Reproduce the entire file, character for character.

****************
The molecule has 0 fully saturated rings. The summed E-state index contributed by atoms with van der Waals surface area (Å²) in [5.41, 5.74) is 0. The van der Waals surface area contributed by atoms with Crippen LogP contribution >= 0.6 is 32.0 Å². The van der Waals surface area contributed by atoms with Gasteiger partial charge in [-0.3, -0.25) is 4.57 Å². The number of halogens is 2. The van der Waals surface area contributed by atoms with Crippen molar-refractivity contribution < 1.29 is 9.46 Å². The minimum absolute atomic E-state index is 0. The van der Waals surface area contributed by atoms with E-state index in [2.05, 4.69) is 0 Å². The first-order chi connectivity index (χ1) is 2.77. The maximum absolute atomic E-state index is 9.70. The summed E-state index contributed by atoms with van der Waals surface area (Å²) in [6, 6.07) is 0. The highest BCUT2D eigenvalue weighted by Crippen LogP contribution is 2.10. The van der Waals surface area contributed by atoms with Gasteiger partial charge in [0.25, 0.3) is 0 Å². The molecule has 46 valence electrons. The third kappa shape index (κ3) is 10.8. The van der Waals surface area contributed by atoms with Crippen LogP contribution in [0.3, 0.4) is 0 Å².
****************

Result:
The molecule has 0 fully saturated rings. The summed E-state index contributed by atoms with van der Waals surface area (Å²) in [5.41, 5.74) is 0. The van der Waals surface area contributed by atoms with Crippen LogP contribution >= 0.6 is 32.0 Å². The van der Waals surface area contributed by atoms with Gasteiger partial charge in [-0.3, -0.25) is 4.57 Å². The number of halogens is 2. The van der Waals surface area contributed by atoms with Crippen molar-refractivity contribution < 1.29 is 9.46 Å². The minimum absolute atomic E-state index is 0. The van der Waals surface area contributed by atoms with E-state index in [2.05, 4.69) is 0 Å². The first-order chi connectivity index (χ1) is 2.77. The maximum absolute atomic E-state index is 9.70. The summed E-state index contributed by atoms with van der Waals surface area (Å²) in [6, 6.07) is 0. The highest BCUT2D eigenvalue weighted by Crippen LogP contribution is 2.10. The van der Waals surface area contributed by atoms with Gasteiger partial charge in [0.25, 0.3) is 0 Å². The molecule has 46 valence electrons. The third kappa shape index (κ3) is 10.8. The van der Waals surface area contributed by atoms with Crippen LogP contribution in [0.3, 0.4) is 0 Å².